US consumer credit increases 4.9 percent in May
WASHINGTON, July 8 (Xinhuanet) -- The consumer credit in the United States increased at a seasonally adjusted annual rate of 4.9 percent in May as the stronger economy made the consumers more willing to take on debt, the Federal Reserve (Fed) reported on Thursday.
The report showed that demand for revolving credit, such as credit cards, rose at a 2.6 percent rate in the month, comparing with a decline of 5 percent rate in April.
For nonrevolving credit, which includes loans for cars, vacations and education, demand went up at a strong 6.2 percent pace in May following a gain of 7.9 percent in the pervious month.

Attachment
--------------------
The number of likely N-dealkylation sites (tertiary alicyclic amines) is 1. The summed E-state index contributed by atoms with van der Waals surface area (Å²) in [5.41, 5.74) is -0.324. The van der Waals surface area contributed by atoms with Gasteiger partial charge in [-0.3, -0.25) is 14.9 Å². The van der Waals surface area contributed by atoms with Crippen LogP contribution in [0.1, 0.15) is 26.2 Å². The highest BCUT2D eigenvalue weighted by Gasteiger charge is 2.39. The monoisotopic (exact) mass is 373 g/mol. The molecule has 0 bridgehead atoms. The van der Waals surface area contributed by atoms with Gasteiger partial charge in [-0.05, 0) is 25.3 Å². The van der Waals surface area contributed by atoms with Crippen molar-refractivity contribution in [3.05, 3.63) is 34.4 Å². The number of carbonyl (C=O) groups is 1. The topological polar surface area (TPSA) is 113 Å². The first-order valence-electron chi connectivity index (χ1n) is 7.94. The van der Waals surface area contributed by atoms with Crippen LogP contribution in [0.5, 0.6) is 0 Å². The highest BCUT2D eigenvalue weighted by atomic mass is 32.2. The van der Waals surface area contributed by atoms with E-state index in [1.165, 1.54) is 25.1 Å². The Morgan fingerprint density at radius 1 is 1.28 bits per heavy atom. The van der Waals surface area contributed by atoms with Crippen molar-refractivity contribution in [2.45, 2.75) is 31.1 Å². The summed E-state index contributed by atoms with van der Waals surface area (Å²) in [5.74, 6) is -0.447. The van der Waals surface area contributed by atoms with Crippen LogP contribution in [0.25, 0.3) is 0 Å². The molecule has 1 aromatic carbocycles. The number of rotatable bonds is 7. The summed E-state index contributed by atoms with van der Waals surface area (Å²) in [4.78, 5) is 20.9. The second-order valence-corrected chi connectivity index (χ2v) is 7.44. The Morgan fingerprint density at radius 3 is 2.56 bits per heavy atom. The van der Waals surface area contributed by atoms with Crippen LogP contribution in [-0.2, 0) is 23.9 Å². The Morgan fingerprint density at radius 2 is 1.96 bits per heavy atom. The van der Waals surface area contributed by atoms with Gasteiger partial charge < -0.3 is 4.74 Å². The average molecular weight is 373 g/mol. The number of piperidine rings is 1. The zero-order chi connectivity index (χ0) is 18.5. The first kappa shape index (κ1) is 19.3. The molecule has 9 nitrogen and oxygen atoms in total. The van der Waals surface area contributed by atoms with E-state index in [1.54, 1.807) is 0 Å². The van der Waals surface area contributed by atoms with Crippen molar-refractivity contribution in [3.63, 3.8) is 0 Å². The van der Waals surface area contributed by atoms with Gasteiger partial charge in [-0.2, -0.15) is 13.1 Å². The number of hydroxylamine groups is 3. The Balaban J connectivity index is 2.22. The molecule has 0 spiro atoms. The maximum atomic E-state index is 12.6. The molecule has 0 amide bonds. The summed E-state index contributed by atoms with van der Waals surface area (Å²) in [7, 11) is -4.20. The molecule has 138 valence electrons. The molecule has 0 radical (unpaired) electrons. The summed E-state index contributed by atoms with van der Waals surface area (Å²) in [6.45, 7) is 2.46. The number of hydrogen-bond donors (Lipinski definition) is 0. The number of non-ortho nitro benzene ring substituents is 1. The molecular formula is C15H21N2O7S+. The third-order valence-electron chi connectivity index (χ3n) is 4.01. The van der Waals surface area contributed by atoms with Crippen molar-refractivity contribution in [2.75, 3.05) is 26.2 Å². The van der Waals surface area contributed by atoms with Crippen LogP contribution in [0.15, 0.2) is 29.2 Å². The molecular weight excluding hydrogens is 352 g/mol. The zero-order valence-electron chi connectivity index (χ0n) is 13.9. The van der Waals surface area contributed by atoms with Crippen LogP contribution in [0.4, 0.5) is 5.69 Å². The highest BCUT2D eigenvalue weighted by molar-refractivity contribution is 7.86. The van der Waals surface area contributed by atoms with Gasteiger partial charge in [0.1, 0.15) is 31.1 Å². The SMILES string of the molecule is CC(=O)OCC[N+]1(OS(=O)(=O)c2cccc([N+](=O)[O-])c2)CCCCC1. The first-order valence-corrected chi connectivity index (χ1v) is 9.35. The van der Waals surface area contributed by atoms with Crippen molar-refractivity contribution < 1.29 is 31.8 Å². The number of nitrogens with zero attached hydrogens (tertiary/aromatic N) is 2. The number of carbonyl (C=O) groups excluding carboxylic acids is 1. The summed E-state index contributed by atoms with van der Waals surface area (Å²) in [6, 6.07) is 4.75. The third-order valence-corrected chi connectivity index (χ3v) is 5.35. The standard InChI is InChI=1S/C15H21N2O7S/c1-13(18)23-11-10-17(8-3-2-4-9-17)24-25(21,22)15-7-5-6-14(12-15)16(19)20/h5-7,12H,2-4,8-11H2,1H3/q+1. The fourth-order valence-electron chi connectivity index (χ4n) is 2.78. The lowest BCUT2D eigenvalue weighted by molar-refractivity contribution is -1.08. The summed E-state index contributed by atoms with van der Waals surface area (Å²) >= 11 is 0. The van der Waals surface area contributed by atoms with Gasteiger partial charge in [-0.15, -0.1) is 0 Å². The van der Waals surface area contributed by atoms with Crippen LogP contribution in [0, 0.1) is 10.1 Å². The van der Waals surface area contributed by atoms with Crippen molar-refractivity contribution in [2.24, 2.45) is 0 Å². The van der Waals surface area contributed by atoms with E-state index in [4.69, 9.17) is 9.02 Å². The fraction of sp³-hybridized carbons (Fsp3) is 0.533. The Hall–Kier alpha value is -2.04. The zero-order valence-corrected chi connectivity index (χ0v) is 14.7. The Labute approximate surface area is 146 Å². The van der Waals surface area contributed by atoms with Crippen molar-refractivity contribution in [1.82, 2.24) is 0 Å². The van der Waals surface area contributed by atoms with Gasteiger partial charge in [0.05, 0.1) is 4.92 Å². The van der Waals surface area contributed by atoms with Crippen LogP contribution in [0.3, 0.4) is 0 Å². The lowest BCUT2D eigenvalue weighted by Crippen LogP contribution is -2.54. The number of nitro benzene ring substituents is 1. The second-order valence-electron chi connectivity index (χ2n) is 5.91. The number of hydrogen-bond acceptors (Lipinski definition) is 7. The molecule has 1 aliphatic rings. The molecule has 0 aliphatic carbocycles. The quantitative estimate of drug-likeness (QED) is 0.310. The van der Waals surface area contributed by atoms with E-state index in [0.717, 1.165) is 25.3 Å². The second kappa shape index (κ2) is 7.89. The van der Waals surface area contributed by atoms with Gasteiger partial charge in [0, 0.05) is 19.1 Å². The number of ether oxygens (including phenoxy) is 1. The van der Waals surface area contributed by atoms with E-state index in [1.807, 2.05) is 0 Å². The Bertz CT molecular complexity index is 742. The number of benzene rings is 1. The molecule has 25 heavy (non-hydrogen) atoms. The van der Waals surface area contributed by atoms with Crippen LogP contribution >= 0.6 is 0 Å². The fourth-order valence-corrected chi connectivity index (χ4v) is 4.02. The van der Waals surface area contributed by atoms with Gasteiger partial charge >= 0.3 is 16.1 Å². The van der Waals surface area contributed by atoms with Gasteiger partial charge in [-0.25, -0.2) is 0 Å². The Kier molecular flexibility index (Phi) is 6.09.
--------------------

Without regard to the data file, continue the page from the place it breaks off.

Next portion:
The increases pushed total US consumer credit outstanding to a record 2.03 trillion dollars in the month, an increase of 8.19 billion dollars from April.
The consumer spending accounts for about two-thirds of the US economic activities and is the main force in pushing the economy forward. The strong increase of consumer credit is another sign that the US economy is recovering briskly recently.
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